For a first-time lawmaker, coal promoter Ulrich Freese made the most ofChancellor Angela Merkel’s pledge to counter rising power prices.
Freese, a Social Democrat former mining-union executive, won a parliamentary seat on Sept. 22, even as Merkel’s bloc defeated his party in national elections. As the two sides negotiated a coalition government, he inserted a commitment to use lignite, one of the most polluting forms of coal, to bridge the gap in Germany’s energy mix and rein in the second-highestelectricity prices in the European Union after Denmark’s.
That meshes with Vattenfall’s plan to extend strip mining in eastern Germany’s Lusatia region, some 150 kilometers (94 miles) southeast of Berlin, where more than 80 villages have been demolished and residents resettled to extract lignite.
The coalition contract’s wording on coal shows that Merkel’s prospective government is giving “high priority” to secure, affordable energy and recognizes the need to increase “market integration” of renewable sources...
...Gas and coal plants are “necessary to balance out the renewable energies and their fluctuating generation.”
The entire article can be read at Bloomberg

Friday, December 6, 2013

Wind turbines trash the landscape for the benefit of billionaires

" policy is chaotic. It is intellectually incoherent, lurching from fashion to fad with each lurch breeding a pile of taxpayer cash and a carnival of lobbyists out to protect it. Never in the history of public subsidy can so much have been paid by so many to so few."

Sounds like home, but no; it's the U.K., and the article is, surprisingly, from the Guardian (where it's generating many, many, comments)

The industry lobby, RenewableUK, on Thursday deplored what it suspected was a "political decision" to cut subsidy, and it was right. The switch reeked of Downing Street's obsession with Ukip, which has shrewdly opposed wind turbines. But an industry that is effectively a state subcontractor must accept such whims. The golden goose would never last.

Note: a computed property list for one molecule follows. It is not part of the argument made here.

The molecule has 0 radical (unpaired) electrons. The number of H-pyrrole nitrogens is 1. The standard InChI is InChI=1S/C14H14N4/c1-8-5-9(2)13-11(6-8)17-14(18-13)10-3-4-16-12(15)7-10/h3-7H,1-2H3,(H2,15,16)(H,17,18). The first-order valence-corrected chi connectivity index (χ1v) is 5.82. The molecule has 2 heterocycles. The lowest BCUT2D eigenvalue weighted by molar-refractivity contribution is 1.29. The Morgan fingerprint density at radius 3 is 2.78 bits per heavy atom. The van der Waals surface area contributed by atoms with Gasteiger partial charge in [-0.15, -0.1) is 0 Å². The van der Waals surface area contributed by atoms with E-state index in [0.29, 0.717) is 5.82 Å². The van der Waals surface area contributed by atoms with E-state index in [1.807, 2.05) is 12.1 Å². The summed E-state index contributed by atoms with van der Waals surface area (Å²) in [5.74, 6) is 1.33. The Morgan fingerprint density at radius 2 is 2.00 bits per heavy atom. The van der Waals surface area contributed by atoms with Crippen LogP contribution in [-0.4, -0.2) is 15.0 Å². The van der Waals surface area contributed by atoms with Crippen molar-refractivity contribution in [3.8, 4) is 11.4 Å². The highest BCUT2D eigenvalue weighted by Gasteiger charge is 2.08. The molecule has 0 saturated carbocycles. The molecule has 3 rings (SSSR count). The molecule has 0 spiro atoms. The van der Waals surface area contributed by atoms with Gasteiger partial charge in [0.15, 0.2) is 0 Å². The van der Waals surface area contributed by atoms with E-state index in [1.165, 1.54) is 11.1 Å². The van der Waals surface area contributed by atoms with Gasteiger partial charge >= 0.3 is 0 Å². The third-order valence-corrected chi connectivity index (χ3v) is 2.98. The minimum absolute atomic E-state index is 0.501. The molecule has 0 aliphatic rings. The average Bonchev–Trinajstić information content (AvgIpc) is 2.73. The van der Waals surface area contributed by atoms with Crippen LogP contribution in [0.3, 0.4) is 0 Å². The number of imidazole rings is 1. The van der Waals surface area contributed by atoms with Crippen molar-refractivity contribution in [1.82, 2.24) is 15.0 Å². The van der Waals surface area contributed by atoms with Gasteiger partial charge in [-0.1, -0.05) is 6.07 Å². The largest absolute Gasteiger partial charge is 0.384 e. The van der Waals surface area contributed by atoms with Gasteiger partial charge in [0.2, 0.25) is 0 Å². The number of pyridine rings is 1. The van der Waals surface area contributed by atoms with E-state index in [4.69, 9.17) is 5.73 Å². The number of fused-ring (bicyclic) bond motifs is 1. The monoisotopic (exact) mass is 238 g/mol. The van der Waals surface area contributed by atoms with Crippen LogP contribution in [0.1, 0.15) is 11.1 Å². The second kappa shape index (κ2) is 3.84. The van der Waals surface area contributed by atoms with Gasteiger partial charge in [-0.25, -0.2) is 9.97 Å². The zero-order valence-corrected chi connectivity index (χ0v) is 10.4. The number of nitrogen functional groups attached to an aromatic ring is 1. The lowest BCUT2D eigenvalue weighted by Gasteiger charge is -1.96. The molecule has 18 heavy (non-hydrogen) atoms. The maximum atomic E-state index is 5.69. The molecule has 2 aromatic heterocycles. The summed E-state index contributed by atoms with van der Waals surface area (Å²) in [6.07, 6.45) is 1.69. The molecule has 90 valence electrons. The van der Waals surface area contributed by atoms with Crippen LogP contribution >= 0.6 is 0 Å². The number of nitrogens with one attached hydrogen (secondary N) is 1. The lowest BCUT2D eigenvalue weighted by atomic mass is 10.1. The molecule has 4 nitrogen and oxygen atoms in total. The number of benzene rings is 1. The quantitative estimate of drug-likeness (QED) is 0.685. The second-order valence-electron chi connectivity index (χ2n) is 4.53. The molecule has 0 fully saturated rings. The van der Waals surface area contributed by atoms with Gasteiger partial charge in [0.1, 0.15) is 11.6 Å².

I have spent two years traipsing Britain in search of the finest views. It is hard to convey the devastating impact of the turbines to those who have not seen them, especially a political elite that never leaves the south-east except for abroad. Fields of these structures are now rising almost everywhere. They are sited irrespective of the wind, since subsidy is paid irrespective of supply, even if there is none. It makes EU agricultural policy a paragon of sanity.

Nuclear to remain key Japan energy source

Panel: Nuclear to remain key Japan energy source - The Washington Post
TOKYO — Japan should continue to use nuclear power as a key energy source despite the Fukushima power plant disaster, a government panel said Friday in a reversal of a phase-out plan by the previous government.
The draft energy plan issued by the panel underscores Prime Minister Shinzo Abe’s push to restart as many nuclear reactors as possible under new, stricter safety requirements that took effect this past summer.
The draft Basic Energy Plan says nuclear energy should remain “an important and basic power source that supports the stability of Japan’s energy supply and demand structure.”